“You must manage your risk.”
Dan Basse, president of AgResource Company, has headlined the Feeding Quality Forum for the past six or seven years. He’s covered $2 corn to $8 corn, but that message remains constant. Sure, the risk changes, but it’s important to manage it.
This year he told us the “bio boom” is over, exports are down and supplies are up. That all boils down to corn prices decidedly down, around $3.60 he predicts, with poor basis in the north due to infrastructure challenges.
“We’re back to waiting for a significant climatic event to cause a rally,” he says. We’ve spent so much time worrying about feed prices. Now they’re in check, so what’s the risk now?
Scott Brown, of the University of Missouri, told us about the real danger (makes economics sound fairly dramatic, doesn’t it?) that comes in producing low-quality beef.
“Statistically pork and chicken make better substitutions in the Select market,” he says. “We don’t see the same substitution competition for Choice and Prime.”
A 10% increase in Prime prices equates to very little change in consumption, but that same 10% increase in Select price moves the consumption down at a much quicker pace.
Lately the Choice-Select spread fluctuates wildly, but the Prime-Choice spread remains wide and fairly constant. Looking at demand curves and economics, Brown says the message is clear.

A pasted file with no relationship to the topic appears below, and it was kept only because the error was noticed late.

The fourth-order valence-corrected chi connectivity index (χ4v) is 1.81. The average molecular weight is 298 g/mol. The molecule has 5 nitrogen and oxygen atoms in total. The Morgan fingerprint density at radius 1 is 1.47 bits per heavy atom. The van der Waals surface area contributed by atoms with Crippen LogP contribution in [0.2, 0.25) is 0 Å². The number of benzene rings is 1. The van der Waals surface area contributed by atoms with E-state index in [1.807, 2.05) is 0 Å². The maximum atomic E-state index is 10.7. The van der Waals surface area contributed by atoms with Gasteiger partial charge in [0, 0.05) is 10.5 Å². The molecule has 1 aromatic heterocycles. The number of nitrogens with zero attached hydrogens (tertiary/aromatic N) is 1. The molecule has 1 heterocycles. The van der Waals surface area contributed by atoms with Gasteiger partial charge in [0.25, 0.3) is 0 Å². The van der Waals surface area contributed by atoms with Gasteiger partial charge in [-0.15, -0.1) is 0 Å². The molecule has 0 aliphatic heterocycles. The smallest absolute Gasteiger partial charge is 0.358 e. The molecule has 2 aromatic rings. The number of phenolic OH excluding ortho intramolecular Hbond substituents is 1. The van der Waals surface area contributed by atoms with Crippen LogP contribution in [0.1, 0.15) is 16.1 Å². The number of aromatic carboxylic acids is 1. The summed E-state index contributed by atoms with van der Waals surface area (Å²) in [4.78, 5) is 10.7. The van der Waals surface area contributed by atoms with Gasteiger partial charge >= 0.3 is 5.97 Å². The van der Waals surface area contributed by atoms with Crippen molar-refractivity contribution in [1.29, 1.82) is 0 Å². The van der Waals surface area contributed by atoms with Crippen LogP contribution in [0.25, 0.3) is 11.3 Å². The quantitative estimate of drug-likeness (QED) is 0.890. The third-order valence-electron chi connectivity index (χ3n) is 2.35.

“Quality can become a risk management tool for the industry in the long run,” he says.
At the university-run Thompson Farm, the Angus-based herd provides an example. “The most profitable cows were those whose offspring graded Prime.”
Brown was almost urgent in pleading with the feeder-centric audience to take this message to their suppliers.
“If we don’t do it now, we never will,” he said. Drought has broken in many parts and herd rebuilding needs to include a focus on animals that will gain and grade. “Investment in the genetics of that herd will pay dividends.”
May your bottom line be filled with black ink,
PS—Thanks to all the forum co-sponsors (Purina, Feedlot Magazine, Zoetis and Roto-Mix) who helped us bring this great set of experts to cattle feeding country.